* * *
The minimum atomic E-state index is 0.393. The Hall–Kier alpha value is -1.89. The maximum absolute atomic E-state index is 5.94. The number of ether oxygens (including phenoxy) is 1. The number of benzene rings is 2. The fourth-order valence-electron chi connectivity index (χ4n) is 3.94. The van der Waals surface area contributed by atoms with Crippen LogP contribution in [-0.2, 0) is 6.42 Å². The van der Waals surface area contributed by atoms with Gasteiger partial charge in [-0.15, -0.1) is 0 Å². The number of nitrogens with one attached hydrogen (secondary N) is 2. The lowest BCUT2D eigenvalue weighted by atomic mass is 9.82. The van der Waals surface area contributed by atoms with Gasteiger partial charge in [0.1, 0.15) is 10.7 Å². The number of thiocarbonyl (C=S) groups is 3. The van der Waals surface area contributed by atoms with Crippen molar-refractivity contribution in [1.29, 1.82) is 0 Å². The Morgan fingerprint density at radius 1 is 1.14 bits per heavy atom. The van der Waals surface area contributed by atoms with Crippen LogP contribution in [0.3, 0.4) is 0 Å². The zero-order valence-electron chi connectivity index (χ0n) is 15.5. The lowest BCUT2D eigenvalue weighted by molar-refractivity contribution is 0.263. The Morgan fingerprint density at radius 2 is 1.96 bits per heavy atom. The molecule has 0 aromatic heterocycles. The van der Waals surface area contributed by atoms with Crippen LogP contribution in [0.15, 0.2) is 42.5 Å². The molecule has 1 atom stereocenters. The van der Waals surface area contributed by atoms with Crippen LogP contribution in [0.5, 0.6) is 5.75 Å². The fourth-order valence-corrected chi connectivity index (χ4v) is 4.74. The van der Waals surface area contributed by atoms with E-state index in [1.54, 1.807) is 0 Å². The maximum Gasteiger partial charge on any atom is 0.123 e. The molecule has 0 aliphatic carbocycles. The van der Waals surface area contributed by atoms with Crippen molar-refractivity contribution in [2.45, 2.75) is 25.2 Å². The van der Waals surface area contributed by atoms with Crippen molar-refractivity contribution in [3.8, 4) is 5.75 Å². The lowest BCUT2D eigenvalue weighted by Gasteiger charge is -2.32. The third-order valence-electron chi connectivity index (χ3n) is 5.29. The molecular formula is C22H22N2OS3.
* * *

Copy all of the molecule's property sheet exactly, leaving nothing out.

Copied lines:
The minimum atomic E-state index is 0.393. The Hall–Kier alpha value is -1.89. The maximum absolute atomic E-state index is 5.94. The number of ether oxygens (including phenoxy) is 1. The number of benzene rings is 2. The fourth-order valence-electron chi connectivity index (χ4n) is 3.94. The van der Waals surface area contributed by atoms with Crippen LogP contribution in [-0.2, 0) is 6.42 Å². The van der Waals surface area contributed by atoms with Gasteiger partial charge in [-0.15, -0.1) is 0 Å². The number of nitrogens with one attached hydrogen (secondary N) is 2. The lowest BCUT2D eigenvalue weighted by atomic mass is 9.82. The van der Waals surface area contributed by atoms with Gasteiger partial charge in [0.1, 0.15) is 10.7 Å². The number of thiocarbonyl (C=S) groups is 3. The van der Waals surface area contributed by atoms with Crippen molar-refractivity contribution in [1.29, 1.82) is 0 Å². The Morgan fingerprint density at radius 1 is 1.14 bits per heavy atom. The van der Waals surface area contributed by atoms with Crippen LogP contribution in [0.3, 0.4) is 0 Å². The zero-order valence-electron chi connectivity index (χ0n) is 15.5. The lowest BCUT2D eigenvalue weighted by molar-refractivity contribution is 0.263. The Morgan fingerprint density at radius 2 is 1.96 bits per heavy atom. The molecule has 0 aromatic heterocycles. The van der Waals surface area contributed by atoms with Crippen LogP contribution in [0.15, 0.2) is 42.5 Å². The molecule has 1 atom stereocenters. The van der Waals surface area contributed by atoms with Crippen LogP contribution in [0.5, 0.6) is 5.75 Å². The fourth-order valence-corrected chi connectivity index (χ4v) is 4.74. The van der Waals surface area contributed by atoms with E-state index in [1.54, 1.807) is 0 Å². The maximum Gasteiger partial charge on any atom is 0.123 e. The molecule has 0 aliphatic carbocycles. The van der Waals surface area contributed by atoms with Crippen molar-refractivity contribution in [2.45, 2.75) is 25.2 Å². The van der Waals surface area contributed by atoms with Crippen molar-refractivity contribution in [3.8, 4) is 5.75 Å². The lowest BCUT2D eigenvalue weighted by Gasteiger charge is -2.32. The third-order valence-electron chi connectivity index (χ3n) is 5.29. The molecular formula is C22H22N2OS3.